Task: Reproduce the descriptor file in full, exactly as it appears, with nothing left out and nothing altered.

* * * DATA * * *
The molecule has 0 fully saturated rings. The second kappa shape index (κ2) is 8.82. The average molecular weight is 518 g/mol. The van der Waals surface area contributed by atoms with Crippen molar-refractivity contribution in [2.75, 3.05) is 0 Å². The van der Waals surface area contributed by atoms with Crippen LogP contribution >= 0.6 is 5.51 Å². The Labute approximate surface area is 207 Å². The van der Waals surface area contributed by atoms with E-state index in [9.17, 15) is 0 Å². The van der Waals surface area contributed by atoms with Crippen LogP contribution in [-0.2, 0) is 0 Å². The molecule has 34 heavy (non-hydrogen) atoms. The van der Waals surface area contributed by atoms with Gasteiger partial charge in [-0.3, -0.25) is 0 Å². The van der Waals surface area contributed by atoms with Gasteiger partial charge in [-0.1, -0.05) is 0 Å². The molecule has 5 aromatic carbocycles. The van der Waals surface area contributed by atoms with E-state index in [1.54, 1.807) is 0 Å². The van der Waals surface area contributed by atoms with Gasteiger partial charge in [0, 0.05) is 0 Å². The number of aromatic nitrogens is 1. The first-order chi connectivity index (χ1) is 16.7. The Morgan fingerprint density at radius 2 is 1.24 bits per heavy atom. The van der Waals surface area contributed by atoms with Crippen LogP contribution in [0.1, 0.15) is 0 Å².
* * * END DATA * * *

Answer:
The molecule has 0 fully saturated rings. The second kappa shape index (κ2) is 8.82. The average molecular weight is 518 g/mol. The van der Waals surface area contributed by atoms with Crippen molar-refractivity contribution in [2.75, 3.05) is 0 Å². The van der Waals surface area contributed by atoms with Crippen LogP contribution >= 0.6 is 5.51 Å². The Labute approximate surface area is 207 Å². The van der Waals surface area contributed by atoms with E-state index in [9.17, 15) is 0 Å². The van der Waals surface area contributed by atoms with Crippen LogP contribution in [-0.2, 0) is 0 Å². The molecule has 34 heavy (non-hydrogen) atoms. The van der Waals surface area contributed by atoms with Gasteiger partial charge in [-0.3, -0.25) is 0 Å². The van der Waals surface area contributed by atoms with Gasteiger partial charge in [-0.1, -0.05) is 0 Å². The molecule has 5 aromatic carbocycles. The van der Waals surface area contributed by atoms with E-state index in [1.54, 1.807) is 0 Å². The van der Waals surface area contributed by atoms with Gasteiger partial charge in [0, 0.05) is 0 Å². The number of aromatic nitrogens is 1. The first-order chi connectivity index (χ1) is 16.7. The Morgan fingerprint density at radius 2 is 1.24 bits per heavy atom. The van der Waals surface area contributed by atoms with Crippen LogP contribution in [0.1, 0.15) is 0 Å².